Co-operative compliance: a paradigm shift in the Belgian tax landscape

Complementary to the corporate tax reform, the Belgian Government recently announced several changes to the tax procedural rules. On the one hand, more severe sanctions will be imposed, like the minimum taxable basis for corrections further to a tax audit. On the other hand, the government wants to implement a pro-active and cooperative procedural framework – so called co-operative compliance, offering the opportunity to taxpayers to prevent tax controversies.

This cooperation would be shaped according to the Dutch model of “horizontal monitoring”, based on trust and transparency. The “horizontal monitoring” model implies an intensive cooperation between taxpayers and tax authorities in order to timely track possible tax risks and to solve them before the filing of the tax return.

More specifically, the “horizontal monitoring” procedure consists of two steps:

  • Firstly, the company or the company’s representative, has to demonstrate a highly qualitative tax framework enabling them to control the tax function of the company. This framework should result in possible tax risks appearing before the filing of the tax return;-
  • Secondly, possible tax risks should be communicated to the tax authorities as soon as possible by the company or its representative, in order to find a solution before filing of the tax declaration.

The practical arrangements with regard hereto, such as deadlines for replies and the tax return process are to be determined in a covenant that will serve as the basis for the “horizontal monitoring”. In the Belgian system of co-operative compliance, large companies would directly conclude such covenants with the tax authorities. Other (smaller) companies, would be able to participate to covenants concluded on a sectoral level.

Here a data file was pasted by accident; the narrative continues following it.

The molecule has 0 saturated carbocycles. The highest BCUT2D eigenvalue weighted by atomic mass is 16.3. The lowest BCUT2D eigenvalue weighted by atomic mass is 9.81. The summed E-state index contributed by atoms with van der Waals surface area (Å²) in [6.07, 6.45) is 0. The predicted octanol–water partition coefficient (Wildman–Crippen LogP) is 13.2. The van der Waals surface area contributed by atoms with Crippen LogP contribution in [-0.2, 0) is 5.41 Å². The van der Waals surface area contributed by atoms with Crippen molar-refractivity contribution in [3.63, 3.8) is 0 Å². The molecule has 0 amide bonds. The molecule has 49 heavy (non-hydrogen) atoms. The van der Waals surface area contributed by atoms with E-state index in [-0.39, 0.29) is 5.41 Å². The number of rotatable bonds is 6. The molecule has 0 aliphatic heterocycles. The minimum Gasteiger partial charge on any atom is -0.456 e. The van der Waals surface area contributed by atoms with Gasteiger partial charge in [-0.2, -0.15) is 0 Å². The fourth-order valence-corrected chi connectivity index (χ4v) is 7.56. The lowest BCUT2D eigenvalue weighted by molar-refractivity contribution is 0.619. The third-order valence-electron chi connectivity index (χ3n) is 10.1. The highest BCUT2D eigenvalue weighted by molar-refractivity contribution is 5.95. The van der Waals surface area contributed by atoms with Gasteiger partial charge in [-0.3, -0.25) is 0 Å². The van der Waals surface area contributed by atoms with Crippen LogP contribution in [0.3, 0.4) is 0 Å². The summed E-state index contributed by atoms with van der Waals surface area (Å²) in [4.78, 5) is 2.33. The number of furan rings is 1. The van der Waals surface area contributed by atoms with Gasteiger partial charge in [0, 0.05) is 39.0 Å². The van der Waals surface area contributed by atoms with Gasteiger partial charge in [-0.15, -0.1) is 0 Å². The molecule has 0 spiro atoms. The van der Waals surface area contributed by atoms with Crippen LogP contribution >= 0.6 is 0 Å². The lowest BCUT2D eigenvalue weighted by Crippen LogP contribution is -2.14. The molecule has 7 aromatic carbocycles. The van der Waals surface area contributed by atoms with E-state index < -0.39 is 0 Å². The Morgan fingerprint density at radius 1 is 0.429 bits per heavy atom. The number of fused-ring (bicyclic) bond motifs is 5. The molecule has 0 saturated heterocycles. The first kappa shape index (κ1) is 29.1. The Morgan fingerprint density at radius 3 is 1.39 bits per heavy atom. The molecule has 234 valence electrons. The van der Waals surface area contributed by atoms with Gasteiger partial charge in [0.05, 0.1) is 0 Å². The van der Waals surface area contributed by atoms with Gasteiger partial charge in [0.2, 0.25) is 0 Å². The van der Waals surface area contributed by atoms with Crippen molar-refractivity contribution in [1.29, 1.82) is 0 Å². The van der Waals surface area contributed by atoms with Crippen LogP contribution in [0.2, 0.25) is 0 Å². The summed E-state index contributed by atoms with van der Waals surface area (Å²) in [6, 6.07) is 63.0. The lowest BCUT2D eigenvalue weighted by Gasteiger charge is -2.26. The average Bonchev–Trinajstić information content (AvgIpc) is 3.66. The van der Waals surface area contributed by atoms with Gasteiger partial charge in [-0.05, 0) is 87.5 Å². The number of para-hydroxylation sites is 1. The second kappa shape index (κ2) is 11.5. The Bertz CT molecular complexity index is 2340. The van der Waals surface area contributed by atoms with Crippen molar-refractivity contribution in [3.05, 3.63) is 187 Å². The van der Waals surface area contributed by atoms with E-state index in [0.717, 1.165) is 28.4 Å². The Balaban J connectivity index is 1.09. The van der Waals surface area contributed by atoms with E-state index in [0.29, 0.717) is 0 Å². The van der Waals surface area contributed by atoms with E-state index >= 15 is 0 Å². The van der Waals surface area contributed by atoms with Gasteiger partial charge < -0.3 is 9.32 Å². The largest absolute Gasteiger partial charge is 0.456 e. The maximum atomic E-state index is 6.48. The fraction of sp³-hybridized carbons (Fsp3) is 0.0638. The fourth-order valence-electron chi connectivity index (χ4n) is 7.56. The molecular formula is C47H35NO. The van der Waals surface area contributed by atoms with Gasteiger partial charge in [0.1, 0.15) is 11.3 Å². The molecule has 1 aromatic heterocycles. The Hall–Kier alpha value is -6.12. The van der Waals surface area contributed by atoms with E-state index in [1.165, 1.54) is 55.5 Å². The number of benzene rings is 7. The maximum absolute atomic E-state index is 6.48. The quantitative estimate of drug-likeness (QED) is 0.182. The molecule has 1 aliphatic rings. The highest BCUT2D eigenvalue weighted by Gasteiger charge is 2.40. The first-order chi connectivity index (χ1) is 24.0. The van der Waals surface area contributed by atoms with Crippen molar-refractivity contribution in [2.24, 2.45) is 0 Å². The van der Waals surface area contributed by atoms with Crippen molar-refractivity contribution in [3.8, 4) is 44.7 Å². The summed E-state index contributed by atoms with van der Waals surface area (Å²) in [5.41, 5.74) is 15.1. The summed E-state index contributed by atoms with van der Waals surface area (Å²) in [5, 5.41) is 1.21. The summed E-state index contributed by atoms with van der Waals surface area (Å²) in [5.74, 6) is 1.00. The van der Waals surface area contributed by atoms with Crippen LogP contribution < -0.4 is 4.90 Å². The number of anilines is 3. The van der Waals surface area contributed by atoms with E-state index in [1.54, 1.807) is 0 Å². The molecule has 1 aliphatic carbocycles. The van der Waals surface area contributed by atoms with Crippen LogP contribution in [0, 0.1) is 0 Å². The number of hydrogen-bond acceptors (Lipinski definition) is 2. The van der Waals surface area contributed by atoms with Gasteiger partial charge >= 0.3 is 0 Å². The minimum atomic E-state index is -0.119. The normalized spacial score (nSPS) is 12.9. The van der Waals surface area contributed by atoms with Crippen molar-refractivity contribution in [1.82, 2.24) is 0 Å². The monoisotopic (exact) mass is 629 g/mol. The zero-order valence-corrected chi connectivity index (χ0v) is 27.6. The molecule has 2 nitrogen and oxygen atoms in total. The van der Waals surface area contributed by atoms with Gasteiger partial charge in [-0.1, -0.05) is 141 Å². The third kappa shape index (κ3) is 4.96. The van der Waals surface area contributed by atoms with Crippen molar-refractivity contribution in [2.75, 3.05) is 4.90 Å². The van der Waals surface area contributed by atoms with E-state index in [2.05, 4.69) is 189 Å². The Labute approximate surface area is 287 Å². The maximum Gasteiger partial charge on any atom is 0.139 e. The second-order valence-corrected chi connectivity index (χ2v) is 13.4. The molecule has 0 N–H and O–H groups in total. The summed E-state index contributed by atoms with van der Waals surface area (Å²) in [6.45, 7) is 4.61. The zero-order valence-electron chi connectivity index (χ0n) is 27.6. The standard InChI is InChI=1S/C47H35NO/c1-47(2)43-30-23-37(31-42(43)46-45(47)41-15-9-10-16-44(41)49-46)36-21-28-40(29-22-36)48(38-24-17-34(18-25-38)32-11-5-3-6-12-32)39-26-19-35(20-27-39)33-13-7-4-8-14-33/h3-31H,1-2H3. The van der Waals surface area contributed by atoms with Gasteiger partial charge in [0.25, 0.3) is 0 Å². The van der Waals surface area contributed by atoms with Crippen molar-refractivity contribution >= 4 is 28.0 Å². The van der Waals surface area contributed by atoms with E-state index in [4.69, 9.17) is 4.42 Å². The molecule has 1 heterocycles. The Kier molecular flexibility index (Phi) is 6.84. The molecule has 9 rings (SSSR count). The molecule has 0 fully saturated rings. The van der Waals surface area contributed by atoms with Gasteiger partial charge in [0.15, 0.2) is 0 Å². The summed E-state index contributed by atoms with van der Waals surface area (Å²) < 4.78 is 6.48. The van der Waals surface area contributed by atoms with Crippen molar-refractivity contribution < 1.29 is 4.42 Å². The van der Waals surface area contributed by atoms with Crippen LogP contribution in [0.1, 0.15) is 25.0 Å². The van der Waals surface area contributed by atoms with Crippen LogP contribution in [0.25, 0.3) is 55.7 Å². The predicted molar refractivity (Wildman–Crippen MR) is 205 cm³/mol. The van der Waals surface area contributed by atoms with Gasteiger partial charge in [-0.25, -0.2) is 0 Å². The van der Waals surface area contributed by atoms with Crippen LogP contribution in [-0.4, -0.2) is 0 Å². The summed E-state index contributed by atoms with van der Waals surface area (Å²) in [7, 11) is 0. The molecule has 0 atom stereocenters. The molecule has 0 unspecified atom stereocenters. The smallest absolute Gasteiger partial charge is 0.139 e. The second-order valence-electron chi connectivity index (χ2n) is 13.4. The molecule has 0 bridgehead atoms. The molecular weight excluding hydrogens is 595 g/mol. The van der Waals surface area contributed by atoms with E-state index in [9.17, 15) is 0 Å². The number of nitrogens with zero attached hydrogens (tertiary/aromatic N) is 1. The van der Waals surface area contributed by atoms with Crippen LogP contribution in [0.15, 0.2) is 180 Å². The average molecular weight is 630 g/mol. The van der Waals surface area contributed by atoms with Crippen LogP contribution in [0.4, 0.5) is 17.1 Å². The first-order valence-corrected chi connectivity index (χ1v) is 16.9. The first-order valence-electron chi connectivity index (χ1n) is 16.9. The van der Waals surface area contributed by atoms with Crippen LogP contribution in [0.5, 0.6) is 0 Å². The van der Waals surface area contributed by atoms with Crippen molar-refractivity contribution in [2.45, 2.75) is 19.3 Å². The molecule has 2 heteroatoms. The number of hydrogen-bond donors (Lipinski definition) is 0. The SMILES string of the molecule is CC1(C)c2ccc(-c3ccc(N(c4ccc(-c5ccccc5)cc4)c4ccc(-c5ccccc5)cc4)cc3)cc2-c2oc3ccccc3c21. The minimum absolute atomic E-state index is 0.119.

Evidently, a co-operative compliance model offers several advantages to the taxpayer:

  • It grants far more certainty on the tax position of the company as tax risks will be cleared with the tax administration prior to the filing of the tax return.
  • A co-operative compliance model also leads to more frequent and better communication with a dedicated team on both taxpayers’ and tax administration’s side.
  • It is an open debate model, i.e. in the Dutch model of “horizontal monitoring”, it is commonly accepted that the taxpayer and the tax administration “agree to disagree”. The taxpayer can choose to bring the question before court as a principal discussion, without having to wait for a tax correction and possible sanctions.
  • Finally, another key element of the co-operative compliance model, is that taxpayers who participate in this model should not expect a burdensome tax audit further to their tax return, with the exception of some selective checks. After all, by closely monitoring the tax return process, it is expected that the tax return has been correctly filed.

With this new measure, Belgium follows the trends in several other countries having already adopted a form of horizontal monitoring such as the Netherlands, France and Italy, but also recent OECD’s recommendations presenting cooperative tax compliance as a useful policy instrument.